"The assault was made," wrote Marjorie, "according to the arrangement. Mr. Columbell himself came with a score of men and surrounded the house very early, having set watchers all in place the evening before: they had made certain they should catch the master and at least a priest or two. But I have very heavy news, for all that; for there had come to the house after dark Mr. Anthony FitzHerbert, with two of his sisters, Mrs. Thomas FitzHerbert and Mr. Fenton himself, and they have carried the two gentlemen to the Derby gaol. I have had no word from Mr. Anthony, but I hear that he said that he was glad that his father was not taken, and that his own taking he puts down to his brother's account, as yourself, sir, also did. The men did no great harm in Padley beyond breaking a panel or two: they were too careful, I suppose, of what they think will be Mr. Topcliffe's property some day! And they found none of the hiding-holes, which is good news. The rest of the party they let go free again for the present.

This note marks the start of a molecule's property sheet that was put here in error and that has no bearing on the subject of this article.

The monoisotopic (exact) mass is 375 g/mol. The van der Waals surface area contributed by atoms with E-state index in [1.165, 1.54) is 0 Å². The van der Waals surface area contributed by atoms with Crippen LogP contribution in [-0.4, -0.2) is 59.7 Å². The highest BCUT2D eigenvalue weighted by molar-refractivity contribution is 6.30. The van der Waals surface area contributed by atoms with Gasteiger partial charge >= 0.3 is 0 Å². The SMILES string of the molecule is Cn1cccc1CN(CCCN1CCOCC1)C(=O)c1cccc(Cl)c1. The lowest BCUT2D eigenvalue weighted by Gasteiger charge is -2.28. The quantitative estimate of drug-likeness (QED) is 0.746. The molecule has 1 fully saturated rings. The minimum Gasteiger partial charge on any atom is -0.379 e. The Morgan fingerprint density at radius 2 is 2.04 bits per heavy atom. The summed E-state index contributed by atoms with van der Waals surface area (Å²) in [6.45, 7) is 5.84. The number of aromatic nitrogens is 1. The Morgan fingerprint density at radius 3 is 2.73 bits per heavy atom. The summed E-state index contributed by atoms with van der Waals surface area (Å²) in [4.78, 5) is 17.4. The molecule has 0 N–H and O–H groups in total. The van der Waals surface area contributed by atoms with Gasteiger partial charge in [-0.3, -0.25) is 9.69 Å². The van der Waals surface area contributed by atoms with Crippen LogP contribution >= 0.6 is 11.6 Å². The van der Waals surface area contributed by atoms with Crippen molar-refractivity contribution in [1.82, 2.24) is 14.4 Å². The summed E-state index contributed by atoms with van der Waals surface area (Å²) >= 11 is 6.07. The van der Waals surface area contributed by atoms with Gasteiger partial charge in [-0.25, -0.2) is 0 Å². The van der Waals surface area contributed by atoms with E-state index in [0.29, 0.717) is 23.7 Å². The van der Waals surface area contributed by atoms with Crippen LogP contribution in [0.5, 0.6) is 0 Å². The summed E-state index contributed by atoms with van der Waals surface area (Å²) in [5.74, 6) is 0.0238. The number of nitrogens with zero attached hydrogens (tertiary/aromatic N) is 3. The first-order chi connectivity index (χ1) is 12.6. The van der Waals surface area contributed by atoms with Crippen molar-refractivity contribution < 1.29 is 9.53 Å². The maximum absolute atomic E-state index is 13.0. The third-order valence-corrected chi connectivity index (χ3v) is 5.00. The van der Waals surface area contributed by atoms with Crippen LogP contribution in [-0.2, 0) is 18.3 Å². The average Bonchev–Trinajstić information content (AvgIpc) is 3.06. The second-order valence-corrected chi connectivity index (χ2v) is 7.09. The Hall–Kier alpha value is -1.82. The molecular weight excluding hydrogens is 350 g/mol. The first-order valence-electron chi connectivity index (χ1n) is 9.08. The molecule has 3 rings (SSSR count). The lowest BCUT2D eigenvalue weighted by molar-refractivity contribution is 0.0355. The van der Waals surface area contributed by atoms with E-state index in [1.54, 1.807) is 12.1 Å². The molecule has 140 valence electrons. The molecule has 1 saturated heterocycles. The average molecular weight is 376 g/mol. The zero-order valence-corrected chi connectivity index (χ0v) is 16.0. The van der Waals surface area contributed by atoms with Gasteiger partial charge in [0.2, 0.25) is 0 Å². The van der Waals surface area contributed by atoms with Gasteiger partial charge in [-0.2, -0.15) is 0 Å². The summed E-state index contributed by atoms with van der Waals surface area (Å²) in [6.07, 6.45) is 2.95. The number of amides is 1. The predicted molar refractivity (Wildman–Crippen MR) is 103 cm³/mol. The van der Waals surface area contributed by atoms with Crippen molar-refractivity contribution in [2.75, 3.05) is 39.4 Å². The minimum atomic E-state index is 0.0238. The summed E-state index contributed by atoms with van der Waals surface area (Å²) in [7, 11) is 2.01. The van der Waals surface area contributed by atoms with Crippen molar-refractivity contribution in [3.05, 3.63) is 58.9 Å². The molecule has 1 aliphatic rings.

"I have another piece of bad news, too-which is no more than what we had looked for: that Mr. Simpson at the Assizes was condemned to death, but has promised to go to church, so that his life is spared if he will do so. He is still in the gaol, however, where I pray God that Mr. Anthony may meet with him and bring him to a better mind; so that he hath not yet denied our Lord, even though he hath promised to do so.

"May God comfort and console you, Mr. FitzHerbert, for this news of Mr.

Anthony that I send."

* * * * *

The letter ended with messages to the party, with instructions for their way of return if they should come within the next week; and with the explanation, given above, of the series of misfortunes by which any came to be at Padley that night, and how it was that they did not attempt to break out again.